Google, a 12-year-old company, has certainly fueled this growth.  Social media platforms have also supercharged Internet usage.  Facebook claims to have over 800 million active subscribers, LinkedIn claims 85 million subscribers and YouTube has over 100 million videos online.

However, the way we relate to and judge each other, whether it is for employment, relationships, or credit history, has not changed.  We are all trying to predict each other’s future behavior for the relationship(s) and transactions we seek.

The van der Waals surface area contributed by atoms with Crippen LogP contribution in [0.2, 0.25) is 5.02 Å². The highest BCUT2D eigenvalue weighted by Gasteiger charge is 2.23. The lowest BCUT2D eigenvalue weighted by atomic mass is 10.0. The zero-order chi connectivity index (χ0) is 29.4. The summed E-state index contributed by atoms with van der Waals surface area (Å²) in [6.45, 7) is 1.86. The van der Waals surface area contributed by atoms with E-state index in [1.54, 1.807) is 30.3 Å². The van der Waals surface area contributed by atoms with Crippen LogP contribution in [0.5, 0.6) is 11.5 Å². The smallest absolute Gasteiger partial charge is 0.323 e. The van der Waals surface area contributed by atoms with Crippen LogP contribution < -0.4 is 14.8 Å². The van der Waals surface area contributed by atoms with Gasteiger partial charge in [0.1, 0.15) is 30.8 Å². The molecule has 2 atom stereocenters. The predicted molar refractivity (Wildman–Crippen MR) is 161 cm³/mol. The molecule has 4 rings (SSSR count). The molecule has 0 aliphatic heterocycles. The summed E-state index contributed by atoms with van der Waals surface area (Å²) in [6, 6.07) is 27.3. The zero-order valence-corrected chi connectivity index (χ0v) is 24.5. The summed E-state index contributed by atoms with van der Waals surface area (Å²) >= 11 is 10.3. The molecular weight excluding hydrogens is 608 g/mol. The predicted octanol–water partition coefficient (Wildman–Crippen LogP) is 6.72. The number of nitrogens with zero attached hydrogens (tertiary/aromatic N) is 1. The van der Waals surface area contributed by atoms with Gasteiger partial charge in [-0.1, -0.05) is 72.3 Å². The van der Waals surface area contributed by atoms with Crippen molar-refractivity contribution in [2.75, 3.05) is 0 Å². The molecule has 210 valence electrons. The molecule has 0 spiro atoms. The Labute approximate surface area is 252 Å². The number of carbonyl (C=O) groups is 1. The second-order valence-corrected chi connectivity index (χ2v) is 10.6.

Facebook purports to be worth $104 billion with its purchase of Instagram.  Why is it worth so much?  Because companies are spending over $2 billion per year to collect information from social media outlets about what we as consumers want.  Our behavior and our opinions can be measured in fine detail as we post and that behavior can be monetized.  For example, it is estimated that your personal/buying information is worth $50 to $500 to Google, depending upon how much you spend.  On Twitter, each of your followers, assuming you have a large following, could be worth as much as $2.50 each per month.  In short, personal data greases the Internet.  The data we share (names, addresses, pictures, precise locations, and links) helps companies target advertising based not only on demographic but also on personal opinion and desires.